Temple should huddle with neighbors on stadium plans | Editorial
Temple University is pushing forward with plans for football stadium on its North Philadelphia district. But the school's administration has fumbled the ball on answering questions from neighbors about the project's impact.
State Sen. Sharif Street says Temple University's controversial proposal to build a football stadium on its North Philadelphia campus has split the surrounding community into three uneven camps.
Street, who lives close to the proposed location at Broad and Norris Streets, said a "small, very vocal" group opposes the project in any form. An "even smaller group" supports Temple's plans for a 35,000-seat stadium that would cover two city blocks, he said.
But most of the neighbors just want answers.
"The vast majority of people are skeptical but want to hear more, want to see what kind of benefits are in it for the community," Street said.
Here, Temple has fumbled the ball.
Temple's administration started floating the idea for a stadium in mid-2015 — the university's football team plays home games at Lincoln Financial Field — and took the first official steps of the project in February 2016, despite concerns expressed by Mayor Kenney and City Council President Darrell L. Clarke. The stadium is expected to cost $130 million; Temple insists it will rely on private money to build it and will pay for bonds with money previously used to rent Lincoln Financial Field.
Last week, Temple president Richard M. Englert declared that the university was "taking the next step" toward a stadium by filing plans with the city Planning Commission after "extensive conversations with neighbors" in the last two years.
But ask Temple to detail those conversations and the university turns mysterious about its playbook.
Temple's own description of the project lists just one meeting last summer with the "Stadium Stompers," a group opposed to the project. The university also says it has been "talking with residents and local leaders," hearing concerns about noise, parking, and trash.
How many meetings has Temple held? How were the university's neighbors alerted to these gatherings? And were they open to the public or by invitation only?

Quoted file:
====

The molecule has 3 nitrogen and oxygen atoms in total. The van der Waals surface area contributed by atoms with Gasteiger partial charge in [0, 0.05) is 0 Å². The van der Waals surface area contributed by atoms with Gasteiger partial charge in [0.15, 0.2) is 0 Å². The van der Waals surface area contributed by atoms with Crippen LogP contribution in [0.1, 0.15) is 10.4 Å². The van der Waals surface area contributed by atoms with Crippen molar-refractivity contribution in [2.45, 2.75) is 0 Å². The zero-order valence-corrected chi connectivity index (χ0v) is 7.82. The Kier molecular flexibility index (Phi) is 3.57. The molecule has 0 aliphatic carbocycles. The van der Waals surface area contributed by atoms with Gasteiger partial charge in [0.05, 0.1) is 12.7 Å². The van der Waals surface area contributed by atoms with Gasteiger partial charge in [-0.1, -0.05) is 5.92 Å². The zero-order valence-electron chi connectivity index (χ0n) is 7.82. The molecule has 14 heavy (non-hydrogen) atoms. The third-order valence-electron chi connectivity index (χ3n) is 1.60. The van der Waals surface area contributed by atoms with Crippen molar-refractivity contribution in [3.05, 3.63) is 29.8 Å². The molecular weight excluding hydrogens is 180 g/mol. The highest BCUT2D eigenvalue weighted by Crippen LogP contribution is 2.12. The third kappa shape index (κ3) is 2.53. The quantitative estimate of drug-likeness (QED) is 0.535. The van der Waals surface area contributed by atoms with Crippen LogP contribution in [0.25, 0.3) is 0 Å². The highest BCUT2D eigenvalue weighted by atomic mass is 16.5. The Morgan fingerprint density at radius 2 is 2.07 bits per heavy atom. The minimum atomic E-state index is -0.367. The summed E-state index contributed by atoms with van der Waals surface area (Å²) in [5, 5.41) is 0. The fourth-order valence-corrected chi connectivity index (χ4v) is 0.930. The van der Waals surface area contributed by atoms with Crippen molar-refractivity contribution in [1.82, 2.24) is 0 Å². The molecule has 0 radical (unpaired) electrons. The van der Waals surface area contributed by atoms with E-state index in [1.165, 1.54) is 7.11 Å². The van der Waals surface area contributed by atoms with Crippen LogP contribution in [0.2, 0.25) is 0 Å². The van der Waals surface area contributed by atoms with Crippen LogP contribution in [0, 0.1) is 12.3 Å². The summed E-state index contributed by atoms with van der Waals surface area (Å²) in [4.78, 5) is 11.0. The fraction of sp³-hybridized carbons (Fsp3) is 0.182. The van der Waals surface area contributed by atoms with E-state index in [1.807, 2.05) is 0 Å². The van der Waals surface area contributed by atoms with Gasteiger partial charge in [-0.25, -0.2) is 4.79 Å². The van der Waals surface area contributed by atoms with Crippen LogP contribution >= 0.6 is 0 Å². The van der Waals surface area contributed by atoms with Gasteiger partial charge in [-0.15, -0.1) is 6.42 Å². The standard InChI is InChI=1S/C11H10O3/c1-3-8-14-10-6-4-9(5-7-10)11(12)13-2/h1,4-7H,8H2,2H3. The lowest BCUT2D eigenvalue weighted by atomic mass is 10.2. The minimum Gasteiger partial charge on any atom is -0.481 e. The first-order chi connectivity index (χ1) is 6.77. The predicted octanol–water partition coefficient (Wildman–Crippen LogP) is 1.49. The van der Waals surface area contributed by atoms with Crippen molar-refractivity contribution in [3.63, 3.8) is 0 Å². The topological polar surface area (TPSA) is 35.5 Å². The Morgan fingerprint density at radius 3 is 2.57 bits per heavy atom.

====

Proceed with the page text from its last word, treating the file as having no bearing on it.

Temple has no answers to these questions.
Instead, a Temple spokesman says the university "will participate in all public meetings and hearings" as set by the Planning Commission.
Not answering our questions about unanswered questions from Temple's neighbors is disconcerting. And punting to the Planning Commission for public meetings falls far short of the transparency Temple has been claiming.
Clarke, who represents the area, told the student-run Temple News that his constituents expect "inclusive and honest community engagement."
Temple, which now educates more than 38,000 undergraduates, has shed its former skin as a commuter school. Stadiums give a campus that big-college feel, even smack in the middle of a densely populated neighborhood.
Here we confront the central conundrum of Temple, a disruptive force for more than a century, for good and for bad, in the historically poor neighborhood that surrounds it. Blocks and blocks of new housing for (sometimes rowdy and loutish) students expand and encroach upon the neighborhood; on the flip side, nearby development brings shopping and entertainment amenities that have long been missing. Striking the balance between its ambitions and its responsibility to its neighbors will always be hard, but shutting down communication makes it even harder.
We're in overtime for Temple to open up its lecture halls to the neighbors, to hear their concerns, to answer their questions.